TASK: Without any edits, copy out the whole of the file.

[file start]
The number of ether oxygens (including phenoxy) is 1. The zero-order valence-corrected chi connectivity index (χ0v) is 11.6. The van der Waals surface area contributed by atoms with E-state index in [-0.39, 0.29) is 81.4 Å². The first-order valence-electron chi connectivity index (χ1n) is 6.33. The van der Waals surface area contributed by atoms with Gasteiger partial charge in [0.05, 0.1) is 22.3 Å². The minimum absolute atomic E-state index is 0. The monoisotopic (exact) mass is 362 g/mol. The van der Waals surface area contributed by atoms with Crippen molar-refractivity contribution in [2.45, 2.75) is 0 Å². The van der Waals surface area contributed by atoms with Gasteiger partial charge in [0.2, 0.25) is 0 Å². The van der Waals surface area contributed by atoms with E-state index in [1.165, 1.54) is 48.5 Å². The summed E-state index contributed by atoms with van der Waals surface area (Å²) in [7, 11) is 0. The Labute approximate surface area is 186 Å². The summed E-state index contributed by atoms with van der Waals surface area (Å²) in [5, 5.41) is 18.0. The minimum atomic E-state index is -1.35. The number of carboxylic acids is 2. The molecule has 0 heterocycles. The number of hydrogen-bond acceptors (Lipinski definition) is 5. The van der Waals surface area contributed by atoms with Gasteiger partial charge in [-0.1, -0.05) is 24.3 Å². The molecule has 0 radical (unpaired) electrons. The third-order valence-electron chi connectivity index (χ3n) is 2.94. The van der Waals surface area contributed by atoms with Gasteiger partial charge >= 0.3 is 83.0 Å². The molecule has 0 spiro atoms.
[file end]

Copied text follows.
The number of ether oxygens (including phenoxy) is 1. The zero-order valence-corrected chi connectivity index (χ0v) is 11.6. The van der Waals surface area contributed by atoms with E-state index in [-0.39, 0.29) is 81.4 Å². The first-order valence-electron chi connectivity index (χ1n) is 6.33. The van der Waals surface area contributed by atoms with Gasteiger partial charge in [0.05, 0.1) is 22.3 Å². The minimum absolute atomic E-state index is 0. The monoisotopic (exact) mass is 362 g/mol. The van der Waals surface area contributed by atoms with Crippen molar-refractivity contribution in [2.45, 2.75) is 0 Å². The van der Waals surface area contributed by atoms with Gasteiger partial charge in [0.2, 0.25) is 0 Å². The van der Waals surface area contributed by atoms with E-state index in [1.165, 1.54) is 48.5 Å². The summed E-state index contributed by atoms with van der Waals surface area (Å²) in [7, 11) is 0. The Labute approximate surface area is 186 Å². The summed E-state index contributed by atoms with van der Waals surface area (Å²) in [5, 5.41) is 18.0. The minimum atomic E-state index is -1.35. The number of carboxylic acids is 2. The molecule has 0 heterocycles. The number of hydrogen-bond acceptors (Lipinski definition) is 5. The van der Waals surface area contributed by atoms with Gasteiger partial charge in [-0.1, -0.05) is 24.3 Å². The molecule has 0 radical (unpaired) electrons. The third-order valence-electron chi connectivity index (χ3n) is 2.94. The van der Waals surface area contributed by atoms with Gasteiger partial charge >= 0.3 is 83.0 Å². The molecule has 0 spiro atoms.